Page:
Natta Supports Anti-Slavery Day
Today marks Anti-Slavery Day, a perfect way for Natta to help raise awareness of the dangers and consequences of modern-day slavery within the Construction Industry.
Modern slavery is a hidden crime affecting men, women and children every day in the UK. The UK Anti-Slavery Day Act was passed into law on April 2010. The first Anti-Slavery Day took place on 18 October 2010.
What are we doing?
Natta is committed to eliminated modern slavery and has taken steps to ensure that slavery and human trafficking is not taking place in its business or any part of its supply chain, including subcontractors and suppliers.
Natta has a zero-tolerance on forced labour, involuntary labour, child labour and human trafficking. Our recruitment processes are transparent and reviewed regularly. New employees are vetted to ensure that we are able to confirm their identities and that they are paid directly into an appropriate, personal bank account. Our verification process involves an induction of all individuals prior to working on our sites, stating that they are aware of the ‘Modern Slavery and Human Trafficking Act 2015’. Their ‘Right To Work’ status is also checked via UComply software that we have on all our sites and we expect all suppliers to conduct ‘Right to Work’ checks of their workforce in accordance with the Immigration, Asylum and Nationality Act 2006. Where appropriate we require our supply chain to be either registered with Constructionline, or have completed our pre-qualification process. Read our Modern Slavery and Human Trafficking Policy
Much of slavery in construction starts within small private projects and speciality subcontracting companies that perform electrical, masonry or roofing work. We must all be vigilant of subcontractors that do not name all of their employees or provide standard benefits.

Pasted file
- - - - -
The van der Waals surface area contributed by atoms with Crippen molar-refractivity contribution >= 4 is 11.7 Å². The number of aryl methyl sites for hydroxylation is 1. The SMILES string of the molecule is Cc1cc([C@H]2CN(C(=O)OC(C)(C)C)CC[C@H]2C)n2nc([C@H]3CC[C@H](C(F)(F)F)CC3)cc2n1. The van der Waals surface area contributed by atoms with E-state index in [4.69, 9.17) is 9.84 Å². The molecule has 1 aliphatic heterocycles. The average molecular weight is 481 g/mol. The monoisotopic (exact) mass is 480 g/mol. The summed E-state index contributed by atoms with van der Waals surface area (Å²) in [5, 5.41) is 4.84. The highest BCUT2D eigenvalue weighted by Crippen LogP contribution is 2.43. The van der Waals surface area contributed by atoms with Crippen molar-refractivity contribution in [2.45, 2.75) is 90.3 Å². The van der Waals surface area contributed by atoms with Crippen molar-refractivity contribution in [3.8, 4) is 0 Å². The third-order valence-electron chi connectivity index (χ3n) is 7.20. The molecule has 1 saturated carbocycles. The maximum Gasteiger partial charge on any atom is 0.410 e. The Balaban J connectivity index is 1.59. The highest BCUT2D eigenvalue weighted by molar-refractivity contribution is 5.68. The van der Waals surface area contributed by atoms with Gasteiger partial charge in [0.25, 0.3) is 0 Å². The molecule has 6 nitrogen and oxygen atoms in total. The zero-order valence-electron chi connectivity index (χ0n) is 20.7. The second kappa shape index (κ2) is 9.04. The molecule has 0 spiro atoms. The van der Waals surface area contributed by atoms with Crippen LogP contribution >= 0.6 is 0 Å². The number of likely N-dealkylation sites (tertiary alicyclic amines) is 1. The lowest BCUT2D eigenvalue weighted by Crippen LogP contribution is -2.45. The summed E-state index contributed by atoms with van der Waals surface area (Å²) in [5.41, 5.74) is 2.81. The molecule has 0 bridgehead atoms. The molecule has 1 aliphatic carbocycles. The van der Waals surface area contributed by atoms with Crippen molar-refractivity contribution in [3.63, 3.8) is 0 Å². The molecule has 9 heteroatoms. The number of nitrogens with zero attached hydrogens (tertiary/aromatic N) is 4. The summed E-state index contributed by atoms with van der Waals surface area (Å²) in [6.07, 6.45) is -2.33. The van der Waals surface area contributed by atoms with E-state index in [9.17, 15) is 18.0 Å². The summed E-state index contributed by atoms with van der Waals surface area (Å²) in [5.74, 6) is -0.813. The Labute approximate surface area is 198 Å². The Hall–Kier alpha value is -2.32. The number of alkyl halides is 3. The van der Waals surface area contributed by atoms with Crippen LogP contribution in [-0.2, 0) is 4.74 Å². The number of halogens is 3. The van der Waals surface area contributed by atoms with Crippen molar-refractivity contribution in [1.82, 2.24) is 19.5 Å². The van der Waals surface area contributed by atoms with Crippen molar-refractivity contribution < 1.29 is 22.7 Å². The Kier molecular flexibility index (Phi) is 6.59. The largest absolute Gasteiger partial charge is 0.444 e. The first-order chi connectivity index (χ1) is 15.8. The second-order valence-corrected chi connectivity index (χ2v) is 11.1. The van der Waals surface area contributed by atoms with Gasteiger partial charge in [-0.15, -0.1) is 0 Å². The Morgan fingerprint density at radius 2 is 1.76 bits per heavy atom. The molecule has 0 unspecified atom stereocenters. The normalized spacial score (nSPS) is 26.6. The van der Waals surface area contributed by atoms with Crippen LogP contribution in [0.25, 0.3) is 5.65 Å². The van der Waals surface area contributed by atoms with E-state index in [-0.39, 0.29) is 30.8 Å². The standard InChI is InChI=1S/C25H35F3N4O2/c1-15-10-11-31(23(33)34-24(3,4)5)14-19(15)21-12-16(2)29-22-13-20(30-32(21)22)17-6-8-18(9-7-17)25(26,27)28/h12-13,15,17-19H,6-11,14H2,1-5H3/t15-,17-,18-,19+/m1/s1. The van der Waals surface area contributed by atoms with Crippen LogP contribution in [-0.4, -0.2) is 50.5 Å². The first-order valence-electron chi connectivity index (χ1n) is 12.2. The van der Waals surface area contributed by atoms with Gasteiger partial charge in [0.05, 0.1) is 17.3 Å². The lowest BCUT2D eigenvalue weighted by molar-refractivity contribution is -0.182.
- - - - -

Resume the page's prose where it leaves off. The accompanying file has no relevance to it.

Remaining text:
According to Unseen, a UK based charity, victims are forced to work long hours for little or no pay in poor conditions under verbal or physical threats of violence to them or their families. It occurs in various industries including construction, manufacturing, laying driveways, hospitality, food packaging, agriculture, maritime and beauty (nail bars). Often victims are housed together in one dwelling. In 2016, 84% of all reported forced labour victims were male.
Whilst slavery can be hard to identify, there are some indicative signs you can be aware of that could help the most vulnerable people within your community.
- Physical Appearance – signs of abuse, malnourished
- Isolation – rare interaction, unfamiliar with the neighbourhood
- Poor Living Conditions
- Few or no personal effects – no identity or personal possessions
- Restricted freedom of movement
- Unusual travel times
- Reluctant to seek help – avoiding eye contact, appear frightened
Unseen is a UK based charity working towards a world without slavery. They work to unite people around the world by supporting, equipping and influencing communities.
Their specialist care is the first step in the fight against slavery. Through supporting survivors, their provision gives victims a safe place to recover from trauma and rebuild their lives.
You can stand up with Natta and be a part of the fight against slavery by getting involved and downloading the ‘Unseen App’. If you see something suspicious you can submit any activity anonymously.
If you need help, or you think someone may be a victim of slavery or exploitation, call the confidential UK Modern Slavery Helpline 24 hours a day, 365 days a year.
08000 121 700
Globally, it is estimated that 40.3 million people are enslaved and in the UK the Government believes that there are between 10,000 – 13,000 potential victims, resulting in up to a £4.3 billion cost to the UK economy.